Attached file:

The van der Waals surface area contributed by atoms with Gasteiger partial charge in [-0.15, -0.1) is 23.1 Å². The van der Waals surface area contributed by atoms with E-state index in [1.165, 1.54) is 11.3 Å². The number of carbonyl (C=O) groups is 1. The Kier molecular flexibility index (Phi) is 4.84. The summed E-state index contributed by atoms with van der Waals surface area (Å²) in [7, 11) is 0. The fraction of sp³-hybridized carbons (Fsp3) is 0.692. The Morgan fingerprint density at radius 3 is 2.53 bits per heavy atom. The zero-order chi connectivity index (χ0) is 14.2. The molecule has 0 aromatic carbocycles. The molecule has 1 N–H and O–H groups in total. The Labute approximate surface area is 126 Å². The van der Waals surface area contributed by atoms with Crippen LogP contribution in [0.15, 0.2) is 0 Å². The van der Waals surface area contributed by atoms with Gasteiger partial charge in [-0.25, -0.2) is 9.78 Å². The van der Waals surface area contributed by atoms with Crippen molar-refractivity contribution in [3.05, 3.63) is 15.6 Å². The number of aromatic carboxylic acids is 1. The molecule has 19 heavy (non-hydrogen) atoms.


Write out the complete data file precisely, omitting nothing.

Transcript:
The van der Waals surface area contributed by atoms with Gasteiger partial charge in [-0.15, -0.1) is 23.1 Å². The van der Waals surface area contributed by atoms with E-state index in [1.165, 1.54) is 11.3 Å². The number of carbonyl (C=O) groups is 1. The Kier molecular flexibility index (Phi) is 4.84. The summed E-state index contributed by atoms with van der Waals surface area (Å²) in [7, 11) is 0. The fraction of sp³-hybridized carbons (Fsp3) is 0.692. The Morgan fingerprint density at radius 3 is 2.53 bits per heavy atom. The zero-order chi connectivity index (χ0) is 14.2. The molecule has 0 aromatic carbocycles. The molecule has 1 N–H and O–H groups in total. The Labute approximate surface area is 126 Å². The van der Waals surface area contributed by atoms with Crippen LogP contribution in [0.15, 0.2) is 0 Å². The van der Waals surface area contributed by atoms with Gasteiger partial charge in [-0.25, -0.2) is 9.78 Å². The van der Waals surface area contributed by atoms with Crippen molar-refractivity contribution in [3.05, 3.63) is 15.6 Å². The number of aromatic carboxylic acids is 1. The molecule has 19 heavy (non-hydrogen) atoms.